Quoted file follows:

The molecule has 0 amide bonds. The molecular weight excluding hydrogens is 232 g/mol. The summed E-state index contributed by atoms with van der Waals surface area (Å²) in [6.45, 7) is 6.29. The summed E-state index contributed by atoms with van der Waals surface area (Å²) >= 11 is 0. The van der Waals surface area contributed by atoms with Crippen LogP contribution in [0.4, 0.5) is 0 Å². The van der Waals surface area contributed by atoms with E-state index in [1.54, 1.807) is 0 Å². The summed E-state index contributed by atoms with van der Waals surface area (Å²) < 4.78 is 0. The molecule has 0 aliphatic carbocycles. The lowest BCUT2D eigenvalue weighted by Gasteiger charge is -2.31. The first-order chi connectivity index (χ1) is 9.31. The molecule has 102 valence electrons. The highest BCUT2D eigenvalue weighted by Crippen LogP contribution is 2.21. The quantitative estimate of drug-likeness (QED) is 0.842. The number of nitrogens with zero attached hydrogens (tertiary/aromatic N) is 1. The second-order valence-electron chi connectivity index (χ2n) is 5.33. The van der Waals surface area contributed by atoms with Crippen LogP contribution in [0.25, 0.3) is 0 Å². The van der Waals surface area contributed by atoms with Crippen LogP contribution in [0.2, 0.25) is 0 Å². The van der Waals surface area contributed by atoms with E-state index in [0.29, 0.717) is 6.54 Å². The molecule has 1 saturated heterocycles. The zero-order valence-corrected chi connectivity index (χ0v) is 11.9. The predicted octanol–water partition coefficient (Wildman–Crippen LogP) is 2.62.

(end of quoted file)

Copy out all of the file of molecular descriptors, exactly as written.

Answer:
The molecule has 0 amide bonds. The molecular weight excluding hydrogens is 232 g/mol. The summed E-state index contributed by atoms with van der Waals surface area (Å²) in [6.45, 7) is 6.29. The summed E-state index contributed by atoms with van der Waals surface area (Å²) >= 11 is 0. The van der Waals surface area contributed by atoms with Crippen LogP contribution in [0.4, 0.5) is 0 Å². The van der Waals surface area contributed by atoms with E-state index in [1.54, 1.807) is 0 Å². The summed E-state index contributed by atoms with van der Waals surface area (Å²) < 4.78 is 0. The molecule has 0 aliphatic carbocycles. The lowest BCUT2D eigenvalue weighted by Gasteiger charge is -2.31. The first-order chi connectivity index (χ1) is 9.31. The molecule has 102 valence electrons. The highest BCUT2D eigenvalue weighted by Crippen LogP contribution is 2.21. The quantitative estimate of drug-likeness (QED) is 0.842. The number of nitrogens with zero attached hydrogens (tertiary/aromatic N) is 1. The second-order valence-electron chi connectivity index (χ2n) is 5.33. The van der Waals surface area contributed by atoms with Crippen LogP contribution in [0.25, 0.3) is 0 Å². The van der Waals surface area contributed by atoms with Crippen LogP contribution in [0.2, 0.25) is 0 Å². The van der Waals surface area contributed by atoms with E-state index in [0.29, 0.717) is 6.54 Å². The molecule has 1 saturated heterocycles. The zero-order valence-corrected chi connectivity index (χ0v) is 11.9. The predicted octanol–water partition coefficient (Wildman–Crippen LogP) is 2.62.